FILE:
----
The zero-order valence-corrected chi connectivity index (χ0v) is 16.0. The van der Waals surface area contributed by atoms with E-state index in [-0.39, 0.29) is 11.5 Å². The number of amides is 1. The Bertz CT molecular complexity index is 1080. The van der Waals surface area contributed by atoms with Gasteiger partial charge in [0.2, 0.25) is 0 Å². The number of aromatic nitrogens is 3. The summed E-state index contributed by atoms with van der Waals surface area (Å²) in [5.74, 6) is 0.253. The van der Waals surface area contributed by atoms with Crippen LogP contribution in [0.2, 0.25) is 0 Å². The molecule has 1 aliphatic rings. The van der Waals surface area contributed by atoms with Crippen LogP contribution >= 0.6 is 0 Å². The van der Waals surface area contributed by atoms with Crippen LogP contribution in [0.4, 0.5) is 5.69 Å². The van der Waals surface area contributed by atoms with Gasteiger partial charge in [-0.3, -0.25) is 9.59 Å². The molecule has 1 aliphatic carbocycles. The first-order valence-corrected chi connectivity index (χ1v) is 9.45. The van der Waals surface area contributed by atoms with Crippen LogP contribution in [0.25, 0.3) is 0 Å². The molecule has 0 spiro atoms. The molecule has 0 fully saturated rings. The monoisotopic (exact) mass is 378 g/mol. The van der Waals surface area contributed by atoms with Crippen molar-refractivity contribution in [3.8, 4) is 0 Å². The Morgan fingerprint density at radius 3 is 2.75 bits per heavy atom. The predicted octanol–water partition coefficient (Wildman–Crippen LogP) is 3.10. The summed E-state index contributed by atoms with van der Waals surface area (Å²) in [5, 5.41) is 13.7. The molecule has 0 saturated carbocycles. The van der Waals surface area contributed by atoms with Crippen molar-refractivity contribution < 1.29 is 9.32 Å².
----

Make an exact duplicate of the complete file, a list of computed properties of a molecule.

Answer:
The zero-order valence-corrected chi connectivity index (χ0v) is 16.0. The van der Waals surface area contributed by atoms with E-state index in [-0.39, 0.29) is 11.5 Å². The number of amides is 1. The Bertz CT molecular complexity index is 1080. The van der Waals surface area contributed by atoms with Gasteiger partial charge in [0.2, 0.25) is 0 Å². The number of aromatic nitrogens is 3. The summed E-state index contributed by atoms with van der Waals surface area (Å²) in [5.74, 6) is 0.253. The van der Waals surface area contributed by atoms with Crippen LogP contribution in [0.2, 0.25) is 0 Å². The molecule has 1 aliphatic rings. The van der Waals surface area contributed by atoms with Crippen LogP contribution >= 0.6 is 0 Å². The van der Waals surface area contributed by atoms with Crippen LogP contribution in [0.4, 0.5) is 5.69 Å². The van der Waals surface area contributed by atoms with Gasteiger partial charge in [-0.3, -0.25) is 9.59 Å². The molecule has 1 aliphatic carbocycles. The first-order valence-corrected chi connectivity index (χ1v) is 9.45. The van der Waals surface area contributed by atoms with Crippen LogP contribution in [0.25, 0.3) is 0 Å². The molecule has 0 spiro atoms. The molecule has 0 fully saturated rings. The monoisotopic (exact) mass is 378 g/mol. The van der Waals surface area contributed by atoms with Crippen molar-refractivity contribution in [3.8, 4) is 0 Å². The Morgan fingerprint density at radius 3 is 2.75 bits per heavy atom. The predicted octanol–water partition coefficient (Wildman–Crippen LogP) is 3.10. The summed E-state index contributed by atoms with van der Waals surface area (Å²) in [5, 5.41) is 13.7. The molecule has 0 saturated carbocycles. The van der Waals surface area contributed by atoms with Crippen molar-refractivity contribution < 1.29 is 9.32 Å².